The Main Library is the largest of Edinburgh University's Libraries. It holds the primary collections in arts, humanities, social sciences, medicine and informatics. It also houses the Library's general collections of books and periodicals, older books in all subjects, most of the special collections of rare books and manuscripts, the University archives and the Lothian Health Service Archive.
By the mid-20th century, it had become evident that Library accommodation within the Old College complex was inadequate for the future needs of the university. In 1949 the Library Committee began to look into what might be needed for an entirely new building. Plans for a new library were soon incorporated into the massive redevelopment of Edinburgh University’s Arts Faculty centered on George Square, originally a Georgian residential square with a large central garden. A layout was devised for the new Arts campus by architect Sir Basil Urwin Spence (1907-1976) in 1955, and, in the same year, Percy Johnson-Marshall (1915-1993) was appointed as Planning Consultant with responsibility for the overall layout, designation of sites, harmonisation of finishes, landscaping and external works.
Sir Basil Spence was nominated as the architect for the proposed new library by the Principal of the University, Sir Edward Victor Appleton (1892-1965), in 1954. The library was to be the very hub of Spence’s campus scheme, occupying a one-acre site on the south-west corner of George Square. It would be several years, however, before an official library commission was awarded and design work could get underway, as these depended upon the award of a capital grant from the University Grants Committee and the building of replacements for the student hostels that occupied the library site.
The new Library was designed by Spence’s Edinburgh office of Spence, Glover & Ferguson. This was the firm’s first library building, and their first encounter with the unique challenges of library design: provision of sufficient storage space for books which entails a massive floor loading; adequate lighting for readers but which presents no threat of heat-damage to books; the need for large open floor spaces, and easy access to stacks. These requirements were met through reinforced concrete construction and reliance on mechanical services: heating, lighting, air conditioning and extraction systems.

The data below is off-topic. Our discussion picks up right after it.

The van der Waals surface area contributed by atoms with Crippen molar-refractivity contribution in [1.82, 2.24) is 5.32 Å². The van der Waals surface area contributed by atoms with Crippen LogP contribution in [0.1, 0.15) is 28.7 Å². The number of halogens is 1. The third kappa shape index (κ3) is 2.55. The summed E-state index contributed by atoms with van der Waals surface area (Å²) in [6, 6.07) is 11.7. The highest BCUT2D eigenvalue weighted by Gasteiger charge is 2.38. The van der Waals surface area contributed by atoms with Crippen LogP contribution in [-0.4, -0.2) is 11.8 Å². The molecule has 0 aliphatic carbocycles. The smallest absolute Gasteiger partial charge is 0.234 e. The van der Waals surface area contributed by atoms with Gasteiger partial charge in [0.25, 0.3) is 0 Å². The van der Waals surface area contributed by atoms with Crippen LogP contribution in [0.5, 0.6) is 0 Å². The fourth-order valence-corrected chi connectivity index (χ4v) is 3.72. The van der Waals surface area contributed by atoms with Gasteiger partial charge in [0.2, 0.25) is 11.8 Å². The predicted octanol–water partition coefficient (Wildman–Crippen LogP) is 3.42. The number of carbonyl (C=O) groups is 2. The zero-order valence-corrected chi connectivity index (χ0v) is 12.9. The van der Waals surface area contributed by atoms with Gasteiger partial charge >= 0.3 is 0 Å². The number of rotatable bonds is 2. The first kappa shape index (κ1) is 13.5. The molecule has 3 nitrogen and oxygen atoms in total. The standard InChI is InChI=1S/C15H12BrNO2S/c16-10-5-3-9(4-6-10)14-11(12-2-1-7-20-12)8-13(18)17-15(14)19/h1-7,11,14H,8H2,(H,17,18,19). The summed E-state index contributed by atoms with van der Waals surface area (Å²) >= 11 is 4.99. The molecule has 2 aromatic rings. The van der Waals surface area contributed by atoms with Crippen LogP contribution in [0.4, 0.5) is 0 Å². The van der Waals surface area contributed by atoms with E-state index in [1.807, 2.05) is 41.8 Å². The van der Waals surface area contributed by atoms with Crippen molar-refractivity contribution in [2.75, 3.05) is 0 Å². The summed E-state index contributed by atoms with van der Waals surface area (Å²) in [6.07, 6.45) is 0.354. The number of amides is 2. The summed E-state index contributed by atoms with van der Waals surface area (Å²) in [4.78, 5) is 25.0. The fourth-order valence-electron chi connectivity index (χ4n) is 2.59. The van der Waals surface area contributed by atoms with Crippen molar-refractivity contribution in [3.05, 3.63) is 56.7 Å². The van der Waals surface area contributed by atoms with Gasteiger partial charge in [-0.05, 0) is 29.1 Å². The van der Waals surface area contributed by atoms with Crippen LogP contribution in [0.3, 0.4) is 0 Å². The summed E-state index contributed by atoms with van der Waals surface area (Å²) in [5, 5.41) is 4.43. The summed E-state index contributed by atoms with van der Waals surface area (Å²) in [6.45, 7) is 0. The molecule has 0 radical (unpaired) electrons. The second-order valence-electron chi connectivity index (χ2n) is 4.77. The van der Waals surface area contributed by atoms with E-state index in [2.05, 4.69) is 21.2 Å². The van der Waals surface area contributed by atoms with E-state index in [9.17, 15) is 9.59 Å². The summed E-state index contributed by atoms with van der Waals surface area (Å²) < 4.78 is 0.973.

The design process was extremely rigorous, involving extensive researching into existing library structures, and close consultation with the university librarian Richard Fifoot (1925-1992) as the team sought to provide space for 2,500 readers, 114 staff and 2 million books.
Spence did not personally produce a design for the library. His partner John Hardie Glover (1913-1994) was put in charge of the job and appointed Andrew Merrylees (1933- ) as project architect. Merrylees had developed a sketch plan by February 1963 which was approved by the University Grants Committee in June of the same year. Glover, however, was unhappy with the proportions of the front elevation. He consulted with Spence who devised a suspended fascia across the entrance to amend the proportions.
Planning consent was granted in November 1964, and construction began working with a budget of £1,700,000, a considerable sum for the time. When completed in August 1967, the Library was the largest building of its type in Britain. It was met with immediate acclaim, earning a RIBA award in 1968 and a Civic Trust Commendation in 1969. Today it is recognized as one of the major modernist works in Scotland is a category A listed building. The experience gained by Spence’s team in building the Main Library was put to further use in their designs for Newcastle Central Library, University College Dublin Library, the Sidney Jones Library (Liverpool University) and the Cameron Small Library (Heriot Watt University).
Between 2006 and 2012, a major redevelopment of the Main Library was carried out by the architects Lewis and Hickey, preserving all essential details of the Spence team’s design but creating a more open and flexible study space in response to changing student and research needs. This also created a new space for the library’s historic collections in the Centre for Research Collections.
- Clive B. Fenton, 'The Library Designs of Sir Basil Spence, Glover & Ferguson', Architectural Heritage, 24.1 (2013), 87-102.